Though I stumble and fail throughout my life — I am still a sinner living in this fallen world — my faith, strengthened by God through His Word, His Sacraments, and His Holy Spirit, guides me as I take my earthly walk.

However, there are people in this world who do not live by faith, but by their earthly passions and flesh. John Gotti was a murdering thug who, if any of us were playing the role of God, would sentence Him on Judgment Day to that coldest ring of Hell wearing only a pair of shorts and one sock with a hole in the heel. Yet, what if on the day God called an end to his earthly life, John Gotti had faith in Jesus? What if he believed that Jesus died for him and his encyclopedically-long sin list?

What if John Gotti believed in his heart?

To me, and to probably a lot of others, it wouldn’t matter. He’d still be sentenced to Hell because he was a horrible human being who murdered, slaughtered, sold drugs, beat people up, etc.

To God, would He see the faith in Christ?

This is what makes being a Christian so very hard. That criminal on the cross next to Jesus did something really bad – he even tells the other criminal that they are getting what they deserved. But yet, Jesus promises this bad guy that he will be with Him in heaven. Maybe this man had faith. In fact, because Jesus made this criminal a promise of seeing Paradise with Him, we could say that he did.

For that is the only way to to heaven – by faith in God. From the early words of Holy Scripture to the last, that entire book tells of God’s salvation plan for us sinners.

For we hold that one is justified by faith apart from works of the law. (Romans 3:28 ESV)

Justified – declared innocent of our sin – solely by faith in our Lord Jesus Christ and what He did for us the cross. This is not just for the weekly church-goer, but all believers.

For us weekly – and daily – church-goers, this sticks in our craw. If the guy down the street doesn’t go to church, steals money left and right, cheats on his wife, hits his kids, is rotten to everyone he meets, doesn’t believe in anything, but on his death bed he “comes to faith,” does that mean God is letting him into heaven?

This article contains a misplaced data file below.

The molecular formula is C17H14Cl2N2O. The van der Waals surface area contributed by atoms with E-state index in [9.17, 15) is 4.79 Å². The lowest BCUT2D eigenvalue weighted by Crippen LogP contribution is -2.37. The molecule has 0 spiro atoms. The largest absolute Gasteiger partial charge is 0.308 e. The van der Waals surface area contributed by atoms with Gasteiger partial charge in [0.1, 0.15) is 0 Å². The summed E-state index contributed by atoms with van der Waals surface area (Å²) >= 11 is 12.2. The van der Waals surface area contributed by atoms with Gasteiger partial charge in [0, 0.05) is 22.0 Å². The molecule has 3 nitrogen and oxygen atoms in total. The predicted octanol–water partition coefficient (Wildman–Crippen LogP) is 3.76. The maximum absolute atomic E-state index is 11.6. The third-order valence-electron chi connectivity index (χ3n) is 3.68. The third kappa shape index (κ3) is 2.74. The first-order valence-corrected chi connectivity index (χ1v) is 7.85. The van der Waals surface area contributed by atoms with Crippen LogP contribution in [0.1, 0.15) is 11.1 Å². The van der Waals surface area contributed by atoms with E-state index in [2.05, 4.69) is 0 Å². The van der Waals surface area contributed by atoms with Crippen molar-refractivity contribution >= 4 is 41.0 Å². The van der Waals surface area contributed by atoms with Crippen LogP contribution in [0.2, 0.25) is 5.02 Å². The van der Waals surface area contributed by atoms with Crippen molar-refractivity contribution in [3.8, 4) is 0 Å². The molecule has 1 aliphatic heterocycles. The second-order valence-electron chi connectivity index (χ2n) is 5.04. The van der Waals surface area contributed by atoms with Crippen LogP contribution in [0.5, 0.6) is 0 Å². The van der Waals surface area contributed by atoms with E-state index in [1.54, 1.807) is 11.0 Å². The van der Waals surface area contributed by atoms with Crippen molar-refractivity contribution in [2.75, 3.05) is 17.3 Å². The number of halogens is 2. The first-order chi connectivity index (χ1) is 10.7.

If it was up to us, the answer would be a stern “No!”

But it is not up to us. If this horribly sinful man becomes a faithful believer, then it is up to God and since He is just, this man would be with the lifelong believers in heaven. And you want to know something? We shouldn’t be angry at this. In fact, we should be happy!!

Isn’t that our hope that all people to come faith? Isn’t that why we do mission work? Isn’t that why we spend a lot of money in church and ask for endless donations to send money to national and international missions? We do so that our money helps spread the seed of faith in the hearts of unbelievers. But we also hope that this seed would be planted in the hearts of those ‘bad guys’ in our midst who do the killing, the stealing, and all those terrible things that come to our minds. We want all people to know what we know — that our God loves us, comforts us, and keeps us for all time.

While the earthly Anthony wants all murderers and wife beaters to rot in Hell, the spiritual Anthony wants them to let God work faith in their minds and hearts so that they can believe in Jesus Christ, their Savior and ours, so they can join us in the heavenly realms singing the eternal Alleluia to our God and King.


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4 Comments Post a comment
  1. Nov 24 2010

    Somehow it’s always somebody else we feel ought to be punished for their sins, isn’t it? We never hope to be punished for our own sins.

    As you observe, this is hardly Christian charity when we feel that way.

    Also, as you say, sin is sin, and outward appearances notwithstanding, the truth is, none of us is significantly any better in our heart than any other, so we can ill afford to judge.

    But repentance in faith makes us new creatures. Glory to God and happy Thanksgiving!

    Reply
  2. Nov 24 2010

    Somehow it’s always somebody else we feel ought to be punished for their sins, isn’t it? We never hope to be punished for our own sins.

    As you observe, this is hardly Christian charity when we feel that way.

    Also, as you say, sin is sin, and outward appearances notwithstanding, the truth is, none of us is significantly any better in our heart than any other, so we can ill afford to judge.

    But repentance in faith makes us new creatures. Glory to God and happy Thanksgiving!

    Reply
  3. Nov 24 2010

    Well, okay, GOD makes us new creatures, of course, but you knew what I meant, I hope…

    Reply
  4. Nov 24 2010

    Well, okay, GOD makes us new creatures, of course, but you knew what I meant, I hope…

    Reply